“Under Armour recently purchased the property they will be developing from Sagamore and have an aggressive plan to more than double their number of employees to approximately 10,000, after full build out, at its new world headquarters,” said Sam Minnitte, principal-in-charge for the project.
Construction of the Under Armour campus is expected to begin in early 2017, and will be built in phases over the next 15 years.
With a solid anchor committed to the project, Port Covington is in a position to make a tremendous impact on the Baltimore economy.
“I think all of us – WSP, the City of Baltimore, and stakeholders all around the region – are rooting for the redevelopment of Port Covington,” Minnitte said. “With the amount of support the city is providing to the project, there are high expectations that the developer can deliver on its promises to create thousands of jobs, build green spaces and parks, preserve and enhance public access to the waterfront, provide outdoor recreation opportunities and bring significant long-term economic benefit to the city, the state, and the region.”
The advisory work WSP is doing for Port Covington creates a template for similar urban redevelopment projects in other metropolitan areas in need of assistance with their economic development portfolio.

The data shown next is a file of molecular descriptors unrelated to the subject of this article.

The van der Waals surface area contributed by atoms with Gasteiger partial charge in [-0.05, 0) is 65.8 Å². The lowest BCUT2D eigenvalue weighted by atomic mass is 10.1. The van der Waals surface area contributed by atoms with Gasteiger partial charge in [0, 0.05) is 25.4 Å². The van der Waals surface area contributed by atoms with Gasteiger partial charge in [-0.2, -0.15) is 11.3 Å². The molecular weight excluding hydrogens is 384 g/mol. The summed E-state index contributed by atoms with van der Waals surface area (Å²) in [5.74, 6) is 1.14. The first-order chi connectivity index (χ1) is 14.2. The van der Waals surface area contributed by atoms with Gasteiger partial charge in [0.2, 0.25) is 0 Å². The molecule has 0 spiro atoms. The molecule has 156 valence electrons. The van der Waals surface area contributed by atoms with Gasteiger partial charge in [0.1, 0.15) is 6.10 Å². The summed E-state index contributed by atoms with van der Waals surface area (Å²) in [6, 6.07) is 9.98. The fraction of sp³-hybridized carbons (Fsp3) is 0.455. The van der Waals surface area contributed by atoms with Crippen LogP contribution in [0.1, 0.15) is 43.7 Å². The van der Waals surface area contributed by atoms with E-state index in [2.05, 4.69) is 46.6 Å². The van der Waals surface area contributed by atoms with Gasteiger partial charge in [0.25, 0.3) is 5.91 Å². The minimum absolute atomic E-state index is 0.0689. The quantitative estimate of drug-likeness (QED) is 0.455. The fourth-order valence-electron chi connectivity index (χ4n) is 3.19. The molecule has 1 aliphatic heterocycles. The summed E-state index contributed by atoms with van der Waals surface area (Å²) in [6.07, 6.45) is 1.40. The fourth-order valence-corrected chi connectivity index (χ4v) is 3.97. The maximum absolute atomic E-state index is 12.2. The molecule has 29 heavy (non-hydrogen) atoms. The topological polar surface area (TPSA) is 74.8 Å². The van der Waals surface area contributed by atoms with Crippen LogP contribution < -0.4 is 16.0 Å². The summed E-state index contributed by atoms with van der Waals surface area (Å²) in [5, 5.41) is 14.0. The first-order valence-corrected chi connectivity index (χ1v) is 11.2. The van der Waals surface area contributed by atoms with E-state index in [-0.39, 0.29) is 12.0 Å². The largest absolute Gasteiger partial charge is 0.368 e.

“Many local departments of transportation do not have the capacity to manage the day-to-day operations related to the demands of economic development in their cities or counties, as well as the analysis required to inform decision-making and budgeting related to major economic development projects,” Hwang said. “The team working on this Port Covington task, consisting of advisory services and transportation and infrastructure members, is filling this void for BCDOT.”
The WSP team also includes Elizabeth Neely, lead planner; Jackie Seneschal, environmental specialist; Matt Harrell, lead engineer; Heather Martin, transportation planner; Mark Cheskey, environmental planner; and Lauren Waesche, traffic engineer.
To learn more about WSP services and projects, visit www.usadvisory.wsp-pb.com.